If you take a short stroll around the internet you will find some varied opinions about the future of home entertainment. Some say that DVD is on its last leg, and that Blu-Ray simply doesn’t offer a compelling reason to upgrade. Still, it seems that the general public is quite a long way from shifting entirely to download/streaming services (AppleTV, XBOX360, PS3, Netflix, etc.). You also can’t count out the lingering consumer preference to having a physical copy of the movies and music they purchase. These conflicting opinions and preferences make the prospect of declaring a truly dominant format to be very difficult.
I, for one, understand that preference for an original, physical copy. When CD burning first started to go mainstream I resisted because I simply had to have that jewel case and liner notes. If I didn’t have them I felt like my album wasn’t really an album. But with the introduction of the iPod I realized that CD cases were nothing more than a pain in the ass. Trying to store and organize 2,000 CDs surely contributed to the annoyance, but even a smaller amount would still have been a challenge.
Somehow I failed to learn from that mistake and decided to collect DVDs with the same obsessiveness. This resulted in an entire closet dedicated to DVD storage of titles that were seldom watched more than once. I also found that having such a collection often made it more difficult to make a selection when it was movie time. I can’t count the number of times my friends would just stare, eyes glazed over, unsure of which movie to pick. I finally broke down when I learned that my fiance would routinely select a cropped, low quality, IN DEMAND version of the same movie I already owned, just because it was easier than facing the wall of movies.
Then I visited a friend who had made the jump to AppleTV. Initially I thought I’d never be satisfied with the ATV solution, given the reduced resolution and lack of 5 channel surround. Much to my surprise the picture quality was great. In fact, depending on your encoding settings it can be just as good as the source. Also, the wonderful guys at Handbrake also added support for 5 channel encoding, meaning I was ready to charge ahead.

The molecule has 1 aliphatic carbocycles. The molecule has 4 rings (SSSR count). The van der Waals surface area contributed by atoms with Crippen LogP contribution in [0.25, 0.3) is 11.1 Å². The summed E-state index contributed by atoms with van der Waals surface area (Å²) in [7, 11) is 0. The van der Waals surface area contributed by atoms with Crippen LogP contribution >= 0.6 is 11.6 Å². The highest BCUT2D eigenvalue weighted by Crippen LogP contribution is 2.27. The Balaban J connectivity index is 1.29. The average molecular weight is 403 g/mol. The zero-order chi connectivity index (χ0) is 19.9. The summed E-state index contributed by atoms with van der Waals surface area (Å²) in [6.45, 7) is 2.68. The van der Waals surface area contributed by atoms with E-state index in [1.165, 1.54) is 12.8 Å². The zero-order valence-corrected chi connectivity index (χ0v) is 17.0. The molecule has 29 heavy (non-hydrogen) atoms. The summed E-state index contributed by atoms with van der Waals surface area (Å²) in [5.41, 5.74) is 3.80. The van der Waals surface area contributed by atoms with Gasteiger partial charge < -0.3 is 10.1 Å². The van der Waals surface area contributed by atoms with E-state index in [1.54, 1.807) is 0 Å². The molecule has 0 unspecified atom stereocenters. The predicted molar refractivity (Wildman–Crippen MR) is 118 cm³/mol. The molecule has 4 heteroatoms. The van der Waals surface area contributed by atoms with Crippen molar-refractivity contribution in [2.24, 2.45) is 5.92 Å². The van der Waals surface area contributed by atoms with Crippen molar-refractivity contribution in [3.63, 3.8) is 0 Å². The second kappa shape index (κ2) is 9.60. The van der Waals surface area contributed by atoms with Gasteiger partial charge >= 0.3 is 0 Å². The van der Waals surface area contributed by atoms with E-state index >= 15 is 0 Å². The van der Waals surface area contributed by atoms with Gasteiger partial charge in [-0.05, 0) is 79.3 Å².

There are some important things to consider when you are making the jump to streaming. First of all there are some titles that can be challenging to encode. I find that it happens most frequently with titles from Disney and Sony. Ultimately it happens infrequently enough that I don’t mind keeping the originals in a convenient place.
Second thing to consider is the amount of time it takes to encode your video. Depending on your computer (I’m using the latest Mac Mini) it can take as long as an hour to copy the DVD content to your drive, and somewhere from 1-2 hours for Handbrake to encode. You also have the option of encoding directly from the DVD, but I’ve found that it’s more efficient to backup several movies to your drive and then queue up several encodes for when I’m away from the machine.
The last major challeng you will run into is storage. At the settings I use most of my movies end up around 1.5 to 2GBs. This means that your drive space will go quickly. To make matters worse, if the time spent encoding represents a significant expense you will want to have your files backed up. This means double the drives, as well as a backup strategy (weekly? monthly? where you keep the backup drives for safety).
If you aren’t entirely sold on the value of the AppleTV, you can also stream the movies through an XBOX360 or PS3, but I find the interface of the ATV much easier. It’s also nice to easily access your music, podcasts, and other content from the ATV menu.
Anyway, I should probably also include more details about my setup.
- Mac Mini (Intel Core Duo – 2GHz – 3GB RAM)
- 2 AppleTVs (40GB each, 1 for the living room, 1 for the movie room)
- 2 MyBook 1.25 TB drives for movies (1 backing up the other)
- 2 MyBook 750GB drives for TV Shows (1 backing up the other)
This was clearly not as coherent as I expected, but I think it still gives some good background.